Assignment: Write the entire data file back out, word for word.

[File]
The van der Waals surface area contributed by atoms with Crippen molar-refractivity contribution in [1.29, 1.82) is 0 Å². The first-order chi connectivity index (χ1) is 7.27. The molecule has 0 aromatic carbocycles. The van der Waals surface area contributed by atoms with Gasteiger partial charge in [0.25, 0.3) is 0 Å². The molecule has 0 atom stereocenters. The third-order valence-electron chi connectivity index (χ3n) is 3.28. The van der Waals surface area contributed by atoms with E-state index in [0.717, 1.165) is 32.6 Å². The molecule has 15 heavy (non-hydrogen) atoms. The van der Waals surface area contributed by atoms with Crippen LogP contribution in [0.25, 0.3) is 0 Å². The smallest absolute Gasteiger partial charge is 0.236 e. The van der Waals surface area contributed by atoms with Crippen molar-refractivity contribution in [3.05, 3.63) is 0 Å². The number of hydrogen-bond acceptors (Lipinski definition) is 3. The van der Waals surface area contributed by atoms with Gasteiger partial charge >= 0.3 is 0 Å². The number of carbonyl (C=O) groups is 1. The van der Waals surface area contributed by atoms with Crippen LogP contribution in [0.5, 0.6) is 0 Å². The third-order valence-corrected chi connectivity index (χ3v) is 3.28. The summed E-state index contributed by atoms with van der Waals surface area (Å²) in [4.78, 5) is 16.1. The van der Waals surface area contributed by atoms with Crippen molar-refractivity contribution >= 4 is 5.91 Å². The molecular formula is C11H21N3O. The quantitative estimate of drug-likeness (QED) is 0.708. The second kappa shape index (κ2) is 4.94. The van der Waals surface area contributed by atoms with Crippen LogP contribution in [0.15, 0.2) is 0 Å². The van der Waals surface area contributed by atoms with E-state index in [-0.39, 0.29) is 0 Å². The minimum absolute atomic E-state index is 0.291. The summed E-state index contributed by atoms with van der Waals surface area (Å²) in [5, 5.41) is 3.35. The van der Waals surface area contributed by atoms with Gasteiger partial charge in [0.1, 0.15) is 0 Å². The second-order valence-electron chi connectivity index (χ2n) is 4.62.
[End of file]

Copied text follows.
The van der Waals surface area contributed by atoms with Crippen molar-refractivity contribution in [1.29, 1.82) is 0 Å². The first-order chi connectivity index (χ1) is 7.27. The molecule has 0 aromatic carbocycles. The van der Waals surface area contributed by atoms with Gasteiger partial charge in [0.25, 0.3) is 0 Å². The molecule has 0 atom stereocenters. The third-order valence-electron chi connectivity index (χ3n) is 3.28. The van der Waals surface area contributed by atoms with E-state index in [0.717, 1.165) is 32.6 Å². The molecule has 15 heavy (non-hydrogen) atoms. The van der Waals surface area contributed by atoms with Crippen LogP contribution in [0.25, 0.3) is 0 Å². The smallest absolute Gasteiger partial charge is 0.236 e. The van der Waals surface area contributed by atoms with Crippen molar-refractivity contribution in [3.05, 3.63) is 0 Å². The number of hydrogen-bond acceptors (Lipinski definition) is 3. The van der Waals surface area contributed by atoms with Gasteiger partial charge >= 0.3 is 0 Å². The number of carbonyl (C=O) groups is 1. The van der Waals surface area contributed by atoms with Crippen LogP contribution in [0.5, 0.6) is 0 Å². The third-order valence-corrected chi connectivity index (χ3v) is 3.28. The summed E-state index contributed by atoms with van der Waals surface area (Å²) in [4.78, 5) is 16.1. The van der Waals surface area contributed by atoms with Crippen molar-refractivity contribution >= 4 is 5.91 Å². The molecular formula is C11H21N3O. The quantitative estimate of drug-likeness (QED) is 0.708. The second kappa shape index (κ2) is 4.94. The van der Waals surface area contributed by atoms with Crippen LogP contribution in [0.15, 0.2) is 0 Å². The van der Waals surface area contributed by atoms with E-state index in [-0.39, 0.29) is 0 Å². The minimum absolute atomic E-state index is 0.291. The summed E-state index contributed by atoms with van der Waals surface area (Å²) in [5, 5.41) is 3.35. The van der Waals surface area contributed by atoms with Gasteiger partial charge in [0.1, 0.15) is 0 Å². The second-order valence-electron chi connectivity index (χ2n) is 4.62.